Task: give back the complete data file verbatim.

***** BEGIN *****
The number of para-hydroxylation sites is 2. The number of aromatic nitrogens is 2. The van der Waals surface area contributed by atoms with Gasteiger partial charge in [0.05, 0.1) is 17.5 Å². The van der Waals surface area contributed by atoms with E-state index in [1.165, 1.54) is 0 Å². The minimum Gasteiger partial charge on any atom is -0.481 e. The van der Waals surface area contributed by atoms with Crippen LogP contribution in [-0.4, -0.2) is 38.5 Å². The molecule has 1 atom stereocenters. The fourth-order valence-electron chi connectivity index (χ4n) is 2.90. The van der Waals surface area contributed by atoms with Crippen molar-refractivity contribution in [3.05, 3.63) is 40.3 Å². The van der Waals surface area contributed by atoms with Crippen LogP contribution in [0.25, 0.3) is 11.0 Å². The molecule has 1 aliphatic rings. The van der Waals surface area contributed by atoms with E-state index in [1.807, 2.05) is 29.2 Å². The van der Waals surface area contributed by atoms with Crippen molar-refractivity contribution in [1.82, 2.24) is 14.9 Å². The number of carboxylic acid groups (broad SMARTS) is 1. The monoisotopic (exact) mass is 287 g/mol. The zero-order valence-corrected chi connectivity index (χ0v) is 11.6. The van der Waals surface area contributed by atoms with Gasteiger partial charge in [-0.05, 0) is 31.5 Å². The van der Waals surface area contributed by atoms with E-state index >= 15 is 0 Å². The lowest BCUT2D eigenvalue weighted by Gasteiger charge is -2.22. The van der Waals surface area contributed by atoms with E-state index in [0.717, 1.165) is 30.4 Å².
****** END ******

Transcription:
The number of para-hydroxylation sites is 2. The number of aromatic nitrogens is 2. The van der Waals surface area contributed by atoms with Gasteiger partial charge in [0.05, 0.1) is 17.5 Å². The van der Waals surface area contributed by atoms with E-state index in [1.165, 1.54) is 0 Å². The minimum Gasteiger partial charge on any atom is -0.481 e. The van der Waals surface area contributed by atoms with Crippen LogP contribution in [-0.4, -0.2) is 38.5 Å². The molecule has 1 atom stereocenters. The fourth-order valence-electron chi connectivity index (χ4n) is 2.90. The van der Waals surface area contributed by atoms with Crippen molar-refractivity contribution in [3.05, 3.63) is 40.3 Å². The van der Waals surface area contributed by atoms with Crippen LogP contribution in [0.25, 0.3) is 11.0 Å². The molecule has 1 aliphatic rings. The van der Waals surface area contributed by atoms with E-state index in [1.807, 2.05) is 29.2 Å². The van der Waals surface area contributed by atoms with Crippen molar-refractivity contribution in [1.82, 2.24) is 14.9 Å². The number of carboxylic acid groups (broad SMARTS) is 1. The monoisotopic (exact) mass is 287 g/mol. The zero-order valence-corrected chi connectivity index (χ0v) is 11.6. The van der Waals surface area contributed by atoms with Gasteiger partial charge in [-0.05, 0) is 31.5 Å². The van der Waals surface area contributed by atoms with E-state index >= 15 is 0 Å². The lowest BCUT2D eigenvalue weighted by Gasteiger charge is -2.22. The van der Waals surface area contributed by atoms with E-state index in [0.717, 1.165) is 30.4 Å².